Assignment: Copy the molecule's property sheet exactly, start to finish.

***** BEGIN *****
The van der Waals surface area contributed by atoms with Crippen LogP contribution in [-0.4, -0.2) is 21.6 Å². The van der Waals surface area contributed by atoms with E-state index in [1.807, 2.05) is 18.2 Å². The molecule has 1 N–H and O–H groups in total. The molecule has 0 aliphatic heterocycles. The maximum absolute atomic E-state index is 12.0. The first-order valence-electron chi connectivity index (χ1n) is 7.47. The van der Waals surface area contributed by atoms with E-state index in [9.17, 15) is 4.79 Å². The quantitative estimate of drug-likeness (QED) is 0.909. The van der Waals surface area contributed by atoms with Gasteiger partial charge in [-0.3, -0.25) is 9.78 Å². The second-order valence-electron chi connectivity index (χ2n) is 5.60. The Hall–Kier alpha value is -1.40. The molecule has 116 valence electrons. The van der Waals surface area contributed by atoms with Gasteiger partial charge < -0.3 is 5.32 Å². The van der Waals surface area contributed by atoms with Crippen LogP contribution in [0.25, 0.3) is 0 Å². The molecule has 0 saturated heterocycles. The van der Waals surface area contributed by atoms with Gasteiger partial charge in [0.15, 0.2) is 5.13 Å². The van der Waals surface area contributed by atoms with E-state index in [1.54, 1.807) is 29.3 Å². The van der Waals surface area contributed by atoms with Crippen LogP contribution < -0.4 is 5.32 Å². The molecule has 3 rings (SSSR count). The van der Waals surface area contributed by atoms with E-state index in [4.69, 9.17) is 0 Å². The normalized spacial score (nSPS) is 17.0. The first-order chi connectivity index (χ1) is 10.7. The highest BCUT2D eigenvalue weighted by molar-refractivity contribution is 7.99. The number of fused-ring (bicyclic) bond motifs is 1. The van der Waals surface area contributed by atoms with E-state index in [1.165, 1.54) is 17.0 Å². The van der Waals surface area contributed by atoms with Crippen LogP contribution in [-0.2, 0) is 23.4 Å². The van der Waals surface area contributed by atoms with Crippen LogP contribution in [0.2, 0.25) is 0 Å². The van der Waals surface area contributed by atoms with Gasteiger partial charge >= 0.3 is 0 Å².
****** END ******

The van der Waals surface area contributed by atoms with Crippen LogP contribution in [-0.4, -0.2) is 21.6 Å². The van der Waals surface area contributed by atoms with E-state index in [1.807, 2.05) is 18.2 Å². The molecule has 1 N–H and O–H groups in total. The molecule has 0 aliphatic heterocycles. The maximum absolute atomic E-state index is 12.0. The first-order valence-electron chi connectivity index (χ1n) is 7.47. The van der Waals surface area contributed by atoms with E-state index in [9.17, 15) is 4.79 Å². The quantitative estimate of drug-likeness (QED) is 0.909. The van der Waals surface area contributed by atoms with Gasteiger partial charge in [-0.3, -0.25) is 9.78 Å². The second-order valence-electron chi connectivity index (χ2n) is 5.60. The Hall–Kier alpha value is -1.40. The molecule has 116 valence electrons. The van der Waals surface area contributed by atoms with Gasteiger partial charge < -0.3 is 5.32 Å². The van der Waals surface area contributed by atoms with Crippen LogP contribution in [0.25, 0.3) is 0 Å². The molecule has 0 saturated heterocycles. The van der Waals surface area contributed by atoms with Gasteiger partial charge in [0.15, 0.2) is 5.13 Å². The van der Waals surface area contributed by atoms with E-state index in [1.54, 1.807) is 29.3 Å². The van der Waals surface area contributed by atoms with Crippen LogP contribution < -0.4 is 5.32 Å². The molecule has 3 rings (SSSR count). The van der Waals surface area contributed by atoms with E-state index in [4.69, 9.17) is 0 Å². The normalized spacial score (nSPS) is 17.0. The first-order chi connectivity index (χ1) is 10.7. The highest BCUT2D eigenvalue weighted by molar-refractivity contribution is 7.99. The number of fused-ring (bicyclic) bond motifs is 1. The van der Waals surface area contributed by atoms with E-state index in [1.165, 1.54) is 17.0 Å². The van der Waals surface area contributed by atoms with Crippen LogP contribution in [-0.2, 0) is 23.4 Å². The van der Waals surface area contributed by atoms with Crippen LogP contribution in [0.2, 0.25) is 0 Å². The van der Waals surface area contributed by atoms with Gasteiger partial charge >= 0.3 is 0 Å².